26th Sunday in Ordinary Time (Proper 21), Year B

Esther 7:1-6, 9-10; 9:20-22
Psalm 124
James 5:13-20
Mark 9:38-50

Do you ever feel like there are so many choices that the right choice is simply out of reach? At the very least, the "absolute" right choice isn't "absolutely" clear. For example, most of us have multiple career options. It's not as though anyone measures us, sniffs authoritatively and assigns us a lifetime career from which we have no escape. And what about our relationships? Most of us are blessed with multiple communities...our work, our church, our neighborhood. No one is really telling us who the right people are. Perhaps this is most notable in our choice of life partner. How do we know when we've found "the one." There are so many options. How do we choose? And is there really a right "one," a single right answer, a right career, direction, path, fork in the road. And really, what is our primary indicator of what is a "right" choice? Doesn't it usually have something to do with how we benefit?

This week's texts take a very specific look at some of the choices we face - specifically our choices made for the benefit of others. Whoa. Now take a look at some of those examples above - what would it mean to choose our career for the benefit of the good (and some do). What about choosing to live in a specific spot - say in a specific country or neighborhood because our gifts and abilities are desperately needed in that space. What about choosing to live a specific way - with little garbage, lots of recycling, lots of locally grown foods, because we want to treat the earth well for a next generation?

Queen Esther's plight is pretty well known in popular literature. In order to save the Jews from slavery and servitude, she positions herself to marry the King and then further works her magic and favor with the King to reveal how Haman has plotted and positioned to guide the King's policies and destroy the Jews. As a result of Esther's work, Haman is hanged (on the very gallows he was preparing for Mordecai) and Mordecai, Esther's uncle, sends word to the Jews far and near to establish a day or remembering - Purim. Now Esther made some pretty tough choices. She essentially wooed the King with her feminine wiles and it is hard to know whether this was initially for personal gain or for the benefit of her people. Somewhere along the way, Mordecai convinced her that she could do a great thing with the favor she found in the king. But what if she had chosen something else? Was there another way? And what could Mordecai have done differently? One of the the things he does is leads the newly liberated Jews on a rampage of pillage.

The psalmist is raising praises for the Lord who has saved the Israelites from the enemy time and time again. And we wonder what role the Israelites play in their own saving each time? As we look at their history (and this psalm as one little window in the middle of it) we can see again and again how there were moments they made the choice to follow God and there were times they did not make the choice to follow God. And how did they find themselves in each pickle? It seems like we are always making choices....even when we are not actively choosing.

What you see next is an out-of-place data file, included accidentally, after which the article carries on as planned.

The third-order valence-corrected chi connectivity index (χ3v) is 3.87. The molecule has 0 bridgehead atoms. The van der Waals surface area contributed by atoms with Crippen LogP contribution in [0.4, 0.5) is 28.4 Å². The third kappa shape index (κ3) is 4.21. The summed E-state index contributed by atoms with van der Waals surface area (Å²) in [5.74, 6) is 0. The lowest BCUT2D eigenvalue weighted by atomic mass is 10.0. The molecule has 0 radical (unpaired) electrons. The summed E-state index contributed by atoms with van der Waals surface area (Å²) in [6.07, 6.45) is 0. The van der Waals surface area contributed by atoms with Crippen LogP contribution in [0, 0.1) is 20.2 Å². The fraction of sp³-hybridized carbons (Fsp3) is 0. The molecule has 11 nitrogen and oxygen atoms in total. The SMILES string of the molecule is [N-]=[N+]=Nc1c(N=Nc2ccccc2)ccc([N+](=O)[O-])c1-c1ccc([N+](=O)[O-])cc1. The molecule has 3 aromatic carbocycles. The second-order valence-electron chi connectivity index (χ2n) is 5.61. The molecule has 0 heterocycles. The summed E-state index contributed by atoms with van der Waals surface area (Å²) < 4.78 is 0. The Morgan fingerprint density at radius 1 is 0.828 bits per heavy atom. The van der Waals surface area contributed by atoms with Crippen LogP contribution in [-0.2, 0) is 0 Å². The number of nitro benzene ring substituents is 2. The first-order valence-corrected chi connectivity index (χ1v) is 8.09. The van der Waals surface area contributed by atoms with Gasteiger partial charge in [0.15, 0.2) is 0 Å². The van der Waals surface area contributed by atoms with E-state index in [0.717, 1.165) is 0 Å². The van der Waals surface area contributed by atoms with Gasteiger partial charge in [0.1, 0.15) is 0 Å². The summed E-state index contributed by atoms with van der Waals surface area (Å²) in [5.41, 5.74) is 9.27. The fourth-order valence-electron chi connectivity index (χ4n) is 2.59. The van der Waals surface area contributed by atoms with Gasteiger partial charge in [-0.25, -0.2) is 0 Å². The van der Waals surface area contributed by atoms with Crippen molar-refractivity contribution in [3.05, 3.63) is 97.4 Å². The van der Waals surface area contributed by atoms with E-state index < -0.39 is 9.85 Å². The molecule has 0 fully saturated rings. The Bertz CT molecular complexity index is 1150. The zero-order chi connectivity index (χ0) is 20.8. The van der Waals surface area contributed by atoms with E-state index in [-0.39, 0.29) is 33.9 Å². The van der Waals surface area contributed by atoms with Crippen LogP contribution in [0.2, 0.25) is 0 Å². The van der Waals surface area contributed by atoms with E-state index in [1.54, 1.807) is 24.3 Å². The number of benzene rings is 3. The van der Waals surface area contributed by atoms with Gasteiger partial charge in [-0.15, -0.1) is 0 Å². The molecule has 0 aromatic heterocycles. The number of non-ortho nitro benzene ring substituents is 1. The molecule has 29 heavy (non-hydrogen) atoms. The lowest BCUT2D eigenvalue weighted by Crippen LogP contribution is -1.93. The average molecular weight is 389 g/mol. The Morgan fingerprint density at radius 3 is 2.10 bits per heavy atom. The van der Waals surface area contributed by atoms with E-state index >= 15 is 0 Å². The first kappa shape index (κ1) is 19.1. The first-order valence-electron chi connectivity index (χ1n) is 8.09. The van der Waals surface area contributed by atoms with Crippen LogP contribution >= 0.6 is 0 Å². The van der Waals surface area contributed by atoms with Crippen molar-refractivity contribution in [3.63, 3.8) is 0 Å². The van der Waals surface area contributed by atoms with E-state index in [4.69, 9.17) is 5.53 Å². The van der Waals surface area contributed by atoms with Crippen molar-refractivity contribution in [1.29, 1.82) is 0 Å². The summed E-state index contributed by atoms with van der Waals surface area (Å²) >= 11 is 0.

James is challenging the community to ask for what they need and to give thanks for what they have and to aid one another with prayer. This writer is encouraging his audience to make a choice toward God in every aspect of their lives. And it could be true that his underlying premise here is "you will certainly not find God on your side if you to not reach out to God, but by reaching toward God with your whole life you increase your chances." Of course, the writer of James is operating with a bit more confidence than that. He is certainly a "If A = B, B = C, then certainly and without a doubt A = C". It is an over simplification to say th writer of James is encouraging folks to view God as a cosmic vending machine....put in a prayer and you will get what you want.....but then again, maybe it is not an oversimplification.

Now in the gospel of Mark, Jesus is helping the disciples to understand how they can lead and relate. He encourages them not to stand in the way of people who are trying to know Jesus and his teachings. "Those who are not against us are for us." Wow. Jesus is reminding the disciples of an important choice...they can draw the circle large or make it very narrow. But to make it narrow is not what Jesus is recommending. Here is one of those great pieces of quoted text that is so often taken out of context - if your hand, foot or eye causes you to stumble, get rid of it! But in the context of this story, Jesus is specifically referencing actions in which the disciples choose to keep people out of ministry. He's pointing out how actions can draw the circle smaller and keep people out. He's warning them that they need to choose to be inclusive for the movement to work.

God of so many things...
Sometimes I am certain Free Choice is a bad idea.
Many days I would prefer to not have an option.
I would often trade in my humanness to be
a God-loving, Law-abiding robot.
It is too hard to always Choose the Good.
It is too much to look at all the available options
and find the Right One.
My only hope is that what Saint Merton said is true:
Hopefully my desire to make Good Choices
counts for something.
Hopefully my intentions to follow You
can balance my inability to always see The Right Way.
Hopefully my dream of servanthood
will keep me moving toward You
even when I don't know where I am
or where You are.

© matt & laura norvell 2009 www.settingourstones.org
we want to share this you and hope you'll share with the world; we simply ask that you let people know where you found these words. May Grace & Peace be with you.

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